Standing in Titus Salt Conservatory.....





Titus Salt

Some of you will have heard of a man called Titus Salts, and some will have visited the mill at Saltaire.

But to day we were going to Milner Field.
  Milner Field was a large mansion set within its own parkland grounds on the northern slope of the Aire valley one mile to the north west of the mill and model village of Saltaire Nr Shipley in West Yorkshire, England. 

We parked at the end of Coach road and walking up through the grounds of Milner fields, the first thing you notice is all the Holly trees, it turns out Titus was a collector of Holly trees and his agents brought back specimens from abroad.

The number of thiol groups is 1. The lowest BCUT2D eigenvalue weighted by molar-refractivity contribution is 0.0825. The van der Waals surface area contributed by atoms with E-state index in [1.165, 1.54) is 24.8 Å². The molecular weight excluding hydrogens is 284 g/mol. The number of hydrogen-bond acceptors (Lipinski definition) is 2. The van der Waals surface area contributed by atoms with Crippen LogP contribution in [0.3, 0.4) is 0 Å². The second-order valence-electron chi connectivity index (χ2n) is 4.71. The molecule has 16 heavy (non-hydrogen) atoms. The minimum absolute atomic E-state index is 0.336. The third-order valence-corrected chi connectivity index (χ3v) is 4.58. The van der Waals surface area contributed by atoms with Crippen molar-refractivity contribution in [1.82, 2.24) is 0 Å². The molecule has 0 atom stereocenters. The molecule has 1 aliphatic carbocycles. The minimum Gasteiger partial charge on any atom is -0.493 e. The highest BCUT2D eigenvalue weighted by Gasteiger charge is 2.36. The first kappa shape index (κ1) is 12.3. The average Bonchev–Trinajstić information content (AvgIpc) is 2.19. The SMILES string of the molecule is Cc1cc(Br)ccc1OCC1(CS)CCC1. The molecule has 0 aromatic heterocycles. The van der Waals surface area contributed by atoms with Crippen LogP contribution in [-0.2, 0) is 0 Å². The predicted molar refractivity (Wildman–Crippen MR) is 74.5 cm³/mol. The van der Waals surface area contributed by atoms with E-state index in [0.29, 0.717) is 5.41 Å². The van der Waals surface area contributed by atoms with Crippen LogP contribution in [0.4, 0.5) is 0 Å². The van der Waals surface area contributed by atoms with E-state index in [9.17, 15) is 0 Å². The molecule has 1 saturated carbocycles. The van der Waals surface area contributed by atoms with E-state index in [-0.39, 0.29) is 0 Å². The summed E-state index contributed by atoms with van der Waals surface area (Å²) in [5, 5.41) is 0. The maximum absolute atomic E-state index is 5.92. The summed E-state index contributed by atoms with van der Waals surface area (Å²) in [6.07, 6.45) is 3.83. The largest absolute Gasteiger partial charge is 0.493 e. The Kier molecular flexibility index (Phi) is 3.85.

Just before you get to the top of the hill, look to your left and you can see some stones scattered in the wood. This is the best time to go before the trees and plants take over.
The house is well gone but there is still evidence of the house and you can see the underground sellers.





The house had been very grand.

 Built in 1873 in the (then fashionable) neo-Gothic style, with a nod in the direction of the Arts and Crafts movement, it had its own water and electricity supplies, sewage system and filter beds, water-cooled storage rooms (the forerunner of refrigerators!) and was connected by telephone to the mill in Saltaire. It had splendid facilities to cater for the family's recreational needs - a huge billiard room with pre-Raphaelite stained glass and murals, a magnificent library, a music room with a massive purpose-built pipe organ, and stables. It also had landscaped gardens and a large 'winter garden' conservatory and glasshouse, with a mosaic floor, housing palms, orchids and a variety of tropical fruits
(text borrowed from - Saltaire Daily Photo)


The new Milner Field.
(LINK)
I had gone especially to see the tiled floor of the conservatory.